Today, she seeks to help the next generation of advocates against gun violence. She hasn’t done interviews in years and won’t appear on TV cable new shows. Instead, she meets with young people and tries to put new leaders in the spotlight.

“Unfortunately, and I can speak for all victims, when a shooting happens it brings us back to that moment that it happened,” she said. “You remember what you went through and you know what families will go through.”

But she knows these survivors of later shootings will also see unimaginable good and strength in people. She remembers the Long Islanders who paid for renovations to her bathroom to help Kevin, Prudential Securities, which paid Kevin’s huge health care bills even though he hadn’t yet worked there long enough to qualify for health insurance, the legion of volunteers of both major political parties who knocked on doors for her campaign, the Washington reporters who helped her find a safe apartment, and the courage of survivors pushing lawmakers to act just weeks after their families were shattered by gun violence.

'As horrible as everything was, the kindness of everyone never stopped. To see the strength after it always gives me chills.'

Carolyn McCarthy, on the support her family received after the shooting

“As horrible as everything was, the kindness of everyone never stopped,” she said. “To see the strength after it always gives me chills.”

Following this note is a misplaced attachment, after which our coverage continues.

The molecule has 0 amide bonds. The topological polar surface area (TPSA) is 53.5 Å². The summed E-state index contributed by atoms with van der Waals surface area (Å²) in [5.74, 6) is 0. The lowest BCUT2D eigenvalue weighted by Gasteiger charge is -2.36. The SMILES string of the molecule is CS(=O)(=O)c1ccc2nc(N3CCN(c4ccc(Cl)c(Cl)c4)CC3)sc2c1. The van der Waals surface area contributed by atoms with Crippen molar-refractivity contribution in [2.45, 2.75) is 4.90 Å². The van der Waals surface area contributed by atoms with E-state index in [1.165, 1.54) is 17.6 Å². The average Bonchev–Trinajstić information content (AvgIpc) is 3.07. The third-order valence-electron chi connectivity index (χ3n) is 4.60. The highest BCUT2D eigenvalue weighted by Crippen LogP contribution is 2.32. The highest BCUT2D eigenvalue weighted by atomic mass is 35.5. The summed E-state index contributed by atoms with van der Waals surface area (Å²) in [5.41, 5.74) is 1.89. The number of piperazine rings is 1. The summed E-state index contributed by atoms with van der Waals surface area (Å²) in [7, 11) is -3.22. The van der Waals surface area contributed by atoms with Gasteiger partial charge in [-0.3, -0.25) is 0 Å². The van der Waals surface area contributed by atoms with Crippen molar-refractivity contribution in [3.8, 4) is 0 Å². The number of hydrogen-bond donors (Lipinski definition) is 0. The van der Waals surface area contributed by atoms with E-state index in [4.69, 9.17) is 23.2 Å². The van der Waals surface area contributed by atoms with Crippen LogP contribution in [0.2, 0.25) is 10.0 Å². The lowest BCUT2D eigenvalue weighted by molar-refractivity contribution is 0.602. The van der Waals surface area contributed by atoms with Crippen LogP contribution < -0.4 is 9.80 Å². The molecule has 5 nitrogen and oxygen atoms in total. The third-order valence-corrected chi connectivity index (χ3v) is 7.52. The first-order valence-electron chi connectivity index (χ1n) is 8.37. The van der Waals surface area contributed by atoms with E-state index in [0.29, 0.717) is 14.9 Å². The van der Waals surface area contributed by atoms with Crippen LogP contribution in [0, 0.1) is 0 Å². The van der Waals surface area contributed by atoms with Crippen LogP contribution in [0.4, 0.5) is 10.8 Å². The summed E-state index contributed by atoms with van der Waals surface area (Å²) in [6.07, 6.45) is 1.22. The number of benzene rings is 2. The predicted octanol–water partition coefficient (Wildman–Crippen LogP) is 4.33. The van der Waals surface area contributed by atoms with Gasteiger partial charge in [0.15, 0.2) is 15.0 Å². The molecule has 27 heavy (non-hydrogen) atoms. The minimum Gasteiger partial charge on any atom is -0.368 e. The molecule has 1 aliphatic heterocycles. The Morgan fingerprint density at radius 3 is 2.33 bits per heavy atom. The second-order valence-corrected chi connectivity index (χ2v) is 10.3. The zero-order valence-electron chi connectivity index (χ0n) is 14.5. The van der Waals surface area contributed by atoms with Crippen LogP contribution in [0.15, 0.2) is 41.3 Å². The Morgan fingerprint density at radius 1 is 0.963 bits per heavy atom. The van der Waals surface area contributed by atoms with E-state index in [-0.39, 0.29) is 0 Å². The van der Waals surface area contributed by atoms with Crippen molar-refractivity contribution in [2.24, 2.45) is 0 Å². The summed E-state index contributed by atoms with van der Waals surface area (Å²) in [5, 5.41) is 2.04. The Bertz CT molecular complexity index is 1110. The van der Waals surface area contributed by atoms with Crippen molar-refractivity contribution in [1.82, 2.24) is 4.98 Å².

McCarthy said she also sees hope in this year’s midterm elections, where Democrats took control of the House of Representatives. Many of them had called for action on gun violence and many of them were women. In Congress, she met regularly with women of both parties to find common goals. McCarthy said she expects another women’s caucus to gain power as congresswomen bond over common backgrounds such as in PTAs, common priorities and common problems such as the difficulty of attracting campaign donors.

“That’s what women do. We try to juggle 10 things at one time and we are good at that,” she said. “Women know what battles they can fight and what they can win.”

She said, “Even the senators are smart enough” to listen to the people and to young people after what she sees as a turning point on the gun violence issue in the midterm elections.

“The young people, college students and high school students who are graduating, they are pledging to vote,” she said. “Those are the things that will make a difference.”